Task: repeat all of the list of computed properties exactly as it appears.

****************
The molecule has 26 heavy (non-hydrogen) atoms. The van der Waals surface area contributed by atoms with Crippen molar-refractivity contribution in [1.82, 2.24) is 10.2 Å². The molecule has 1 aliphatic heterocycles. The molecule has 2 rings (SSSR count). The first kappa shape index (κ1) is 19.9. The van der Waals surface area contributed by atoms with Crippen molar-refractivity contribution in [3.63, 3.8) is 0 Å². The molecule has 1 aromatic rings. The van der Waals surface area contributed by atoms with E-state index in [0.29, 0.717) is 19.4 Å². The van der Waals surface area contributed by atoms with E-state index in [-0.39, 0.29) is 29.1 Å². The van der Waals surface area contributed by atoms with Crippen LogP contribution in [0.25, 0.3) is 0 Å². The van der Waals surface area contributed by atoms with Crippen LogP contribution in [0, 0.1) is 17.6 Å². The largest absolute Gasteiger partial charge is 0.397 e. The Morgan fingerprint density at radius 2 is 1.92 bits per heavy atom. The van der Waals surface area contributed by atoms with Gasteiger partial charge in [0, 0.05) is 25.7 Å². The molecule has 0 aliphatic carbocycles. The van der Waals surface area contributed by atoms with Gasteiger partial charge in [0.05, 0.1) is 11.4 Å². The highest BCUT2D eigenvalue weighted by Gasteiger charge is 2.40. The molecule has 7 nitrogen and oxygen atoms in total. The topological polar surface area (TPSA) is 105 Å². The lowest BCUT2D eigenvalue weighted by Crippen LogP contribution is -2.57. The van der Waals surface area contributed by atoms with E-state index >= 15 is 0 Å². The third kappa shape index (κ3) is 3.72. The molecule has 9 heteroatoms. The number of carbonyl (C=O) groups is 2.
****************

The molecule has 26 heavy (non-hydrogen) atoms. The van der Waals surface area contributed by atoms with Crippen molar-refractivity contribution in [1.82, 2.24) is 10.2 Å². The molecule has 1 aliphatic heterocycles. The molecule has 2 rings (SSSR count). The first kappa shape index (κ1) is 19.9. The van der Waals surface area contributed by atoms with Crippen molar-refractivity contribution in [3.63, 3.8) is 0 Å². The molecule has 1 aromatic rings. The van der Waals surface area contributed by atoms with E-state index in [0.29, 0.717) is 19.4 Å². The van der Waals surface area contributed by atoms with E-state index in [-0.39, 0.29) is 29.1 Å². The van der Waals surface area contributed by atoms with Crippen LogP contribution in [0.25, 0.3) is 0 Å². The van der Waals surface area contributed by atoms with Crippen LogP contribution in [0, 0.1) is 17.6 Å². The largest absolute Gasteiger partial charge is 0.397 e. The Morgan fingerprint density at radius 2 is 1.92 bits per heavy atom. The van der Waals surface area contributed by atoms with Gasteiger partial charge in [0, 0.05) is 25.7 Å². The molecule has 0 aliphatic carbocycles. The van der Waals surface area contributed by atoms with Gasteiger partial charge in [0.05, 0.1) is 11.4 Å². The highest BCUT2D eigenvalue weighted by Gasteiger charge is 2.40. The molecule has 7 nitrogen and oxygen atoms in total. The topological polar surface area (TPSA) is 105 Å². The lowest BCUT2D eigenvalue weighted by Crippen LogP contribution is -2.57. The van der Waals surface area contributed by atoms with E-state index >= 15 is 0 Å². The third kappa shape index (κ3) is 3.72. The molecule has 9 heteroatoms. The number of carbonyl (C=O) groups is 2.